supported by the patriotism of freemen, they have always stood ready, and have cheerfully obeyed every order, incurred every risk.
On the 13th Of December Fort McAllister fell before the assault of General Sherman's veterans. The transport fleet was ordered at once to the mouths of the Ogeechee and of the Savannah. The city of Savannah was carried within a few days, and a wrecking party, them employed upon the coast of Florida, with all the ingenious equipment which modern science has contrived for submarine operations, was towed by a steamer to the Savannah River and set to work to remove the formidable obstacles to its navigation. These for four years seemed to have employed all the ingenuity and mechanical skill of the people, who had torn up the pavements of their commercial streets to supply material to obstruct the channels of their harbor.
In a few days a passage was cleared, and steamers and vessels on the transport fleet discharged their cargoes at the long-disused and dilapidated wharves of Savannah, and sailed for the North richly freighted with captured cotton.
On the 22nd January General Sherman again moved northward. A division on the Railroad Construction Corps had been ordered from the Tennessee to the Savannah to meet him. It had crossed the Alleghanies in midwinter and was promptly at the rendezvous with men and officers and all tools, materials, and machinery for rebuilding the railroads of the coast.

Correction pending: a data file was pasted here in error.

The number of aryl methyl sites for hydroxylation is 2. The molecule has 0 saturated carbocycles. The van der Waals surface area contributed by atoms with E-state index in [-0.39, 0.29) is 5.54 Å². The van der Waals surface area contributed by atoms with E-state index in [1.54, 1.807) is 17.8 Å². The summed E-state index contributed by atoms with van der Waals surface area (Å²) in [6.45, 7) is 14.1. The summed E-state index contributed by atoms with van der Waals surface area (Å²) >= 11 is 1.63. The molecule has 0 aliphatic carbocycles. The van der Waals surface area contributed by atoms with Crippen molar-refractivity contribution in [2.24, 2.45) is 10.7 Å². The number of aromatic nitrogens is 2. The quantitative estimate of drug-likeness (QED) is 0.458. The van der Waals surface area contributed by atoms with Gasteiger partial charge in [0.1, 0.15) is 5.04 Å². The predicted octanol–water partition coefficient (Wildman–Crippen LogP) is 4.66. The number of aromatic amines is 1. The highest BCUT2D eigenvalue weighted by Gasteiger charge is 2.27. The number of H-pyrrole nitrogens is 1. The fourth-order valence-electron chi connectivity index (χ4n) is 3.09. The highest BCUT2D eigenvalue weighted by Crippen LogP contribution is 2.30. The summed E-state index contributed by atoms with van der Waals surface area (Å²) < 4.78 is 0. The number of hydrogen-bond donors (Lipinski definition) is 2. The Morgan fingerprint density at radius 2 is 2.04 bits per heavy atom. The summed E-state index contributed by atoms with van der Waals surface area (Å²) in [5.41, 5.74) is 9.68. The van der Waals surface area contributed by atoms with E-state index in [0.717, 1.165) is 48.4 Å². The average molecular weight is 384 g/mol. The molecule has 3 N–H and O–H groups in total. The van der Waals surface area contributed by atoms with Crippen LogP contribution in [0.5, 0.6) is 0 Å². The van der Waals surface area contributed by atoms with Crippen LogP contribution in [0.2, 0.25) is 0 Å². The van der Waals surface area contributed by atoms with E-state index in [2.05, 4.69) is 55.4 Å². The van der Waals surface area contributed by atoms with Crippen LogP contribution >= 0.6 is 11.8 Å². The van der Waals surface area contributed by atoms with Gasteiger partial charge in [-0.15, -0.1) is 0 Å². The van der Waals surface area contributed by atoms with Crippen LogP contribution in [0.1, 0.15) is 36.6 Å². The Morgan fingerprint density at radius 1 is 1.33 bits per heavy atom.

It was decided not to operate directly against Charleston, the great stronghold of the rebellion, which had for four years defied our ships and the forces we could spare for siege. The wiser and more daring plan of marching inland, cutting off its means of supply, capturing the capital, and devastating the agricultural portion of the State, was pursued.
Charleston soon fell and the Construction Corps was moved to Morehead City, there to open up the railroad from the harbor of Beaufort, N. C., toward Kinston, at which point General Sherman, when I parted from him in January-his army reclad, reshod, supplied, and ready to resume its march-told me to look out for him next.
His chief quartermaster, General Easton, who had accompanied the army in its march from Chattanooga to Savannah, remained on the coast, taking charge of the fleet loaded with supplies. The fleet and supplies were transferred to the harbor of Beaufort. Fort Fisher fell in January and the Cape Fear River was opened to our transports. The troops which had captured, with the aid of the navy, the defenses at the mouth of this river, re-enforced by the Twenty-third Army Corps, which in January was transferred from the Tennessee to the Atlantic, captured Wilmington and advanced toward Goldsborough. The two railroad, each ninety-five miles in length, from Wilmington and from Morehead City to Goldsborough, were repaired by the Construction Corps. They were stocked with cars and engines, and when the Right Wing of General Sherman's army entered Goldsborough on the 22nd of March it met supplies of provisions brought by the railroads from the transport fleet on the cost, and found Goldsborough occupied by a corps which on the 15th of January had been encamped on the banks of the Tennessee.
Again was the army supplied with full equipment of clothing, shoes, and of all the various articles of necessity for itself and its trains, worn out it long march from Savannah, and by the 10th of April, the appointed day, fully equipped, it moved against the enemy at Raleigh.